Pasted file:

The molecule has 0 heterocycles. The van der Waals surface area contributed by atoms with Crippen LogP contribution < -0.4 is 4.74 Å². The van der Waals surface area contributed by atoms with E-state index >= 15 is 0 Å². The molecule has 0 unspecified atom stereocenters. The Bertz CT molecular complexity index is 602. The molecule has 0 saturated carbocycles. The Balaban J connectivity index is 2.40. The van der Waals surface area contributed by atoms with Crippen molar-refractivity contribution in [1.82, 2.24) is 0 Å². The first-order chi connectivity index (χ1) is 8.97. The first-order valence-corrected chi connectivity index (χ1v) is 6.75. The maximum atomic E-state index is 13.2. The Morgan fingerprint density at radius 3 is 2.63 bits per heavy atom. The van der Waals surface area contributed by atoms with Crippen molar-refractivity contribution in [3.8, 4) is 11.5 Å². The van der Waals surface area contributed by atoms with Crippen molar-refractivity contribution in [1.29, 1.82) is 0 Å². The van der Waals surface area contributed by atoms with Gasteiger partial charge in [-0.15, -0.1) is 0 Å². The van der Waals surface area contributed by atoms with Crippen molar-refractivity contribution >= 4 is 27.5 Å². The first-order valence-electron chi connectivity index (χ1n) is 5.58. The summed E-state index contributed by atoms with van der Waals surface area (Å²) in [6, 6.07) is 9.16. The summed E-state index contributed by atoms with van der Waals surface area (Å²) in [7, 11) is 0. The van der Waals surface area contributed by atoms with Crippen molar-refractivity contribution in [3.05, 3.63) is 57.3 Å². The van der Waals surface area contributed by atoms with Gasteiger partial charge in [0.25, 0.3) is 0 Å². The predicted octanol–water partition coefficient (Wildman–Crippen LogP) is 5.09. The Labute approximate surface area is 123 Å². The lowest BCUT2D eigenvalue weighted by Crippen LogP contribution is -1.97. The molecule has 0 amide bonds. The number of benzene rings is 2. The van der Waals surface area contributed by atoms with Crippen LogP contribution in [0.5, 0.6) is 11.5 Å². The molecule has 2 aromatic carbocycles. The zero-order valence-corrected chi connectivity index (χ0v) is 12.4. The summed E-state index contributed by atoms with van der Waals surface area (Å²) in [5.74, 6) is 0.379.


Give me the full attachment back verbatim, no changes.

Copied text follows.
The molecule has 0 heterocycles. The van der Waals surface area contributed by atoms with Crippen LogP contribution < -0.4 is 4.74 Å². The van der Waals surface area contributed by atoms with E-state index >= 15 is 0 Å². The molecule has 0 unspecified atom stereocenters. The Bertz CT molecular complexity index is 602. The molecule has 0 saturated carbocycles. The Balaban J connectivity index is 2.40. The van der Waals surface area contributed by atoms with Crippen molar-refractivity contribution in [1.82, 2.24) is 0 Å². The first-order chi connectivity index (χ1) is 8.97. The first-order valence-corrected chi connectivity index (χ1v) is 6.75. The maximum atomic E-state index is 13.2. The Morgan fingerprint density at radius 3 is 2.63 bits per heavy atom. The van der Waals surface area contributed by atoms with Crippen molar-refractivity contribution in [3.8, 4) is 11.5 Å². The van der Waals surface area contributed by atoms with Crippen molar-refractivity contribution in [1.29, 1.82) is 0 Å². The van der Waals surface area contributed by atoms with Gasteiger partial charge in [-0.15, -0.1) is 0 Å². The van der Waals surface area contributed by atoms with Crippen molar-refractivity contribution >= 4 is 27.5 Å². The first-order valence-electron chi connectivity index (χ1n) is 5.58. The summed E-state index contributed by atoms with van der Waals surface area (Å²) in [6, 6.07) is 9.16. The summed E-state index contributed by atoms with van der Waals surface area (Å²) in [7, 11) is 0. The van der Waals surface area contributed by atoms with Crippen molar-refractivity contribution in [3.05, 3.63) is 57.3 Å². The van der Waals surface area contributed by atoms with Gasteiger partial charge in [0.25, 0.3) is 0 Å². The predicted octanol–water partition coefficient (Wildman–Crippen LogP) is 5.09. The Labute approximate surface area is 123 Å². The lowest BCUT2D eigenvalue weighted by Crippen LogP contribution is -1.97. The molecule has 0 amide bonds. The number of benzene rings is 2. The van der Waals surface area contributed by atoms with Crippen LogP contribution in [0.5, 0.6) is 11.5 Å². The molecule has 2 aromatic carbocycles. The zero-order valence-corrected chi connectivity index (χ0v) is 12.4. The summed E-state index contributed by atoms with van der Waals surface area (Å²) in [5.74, 6) is 0.379.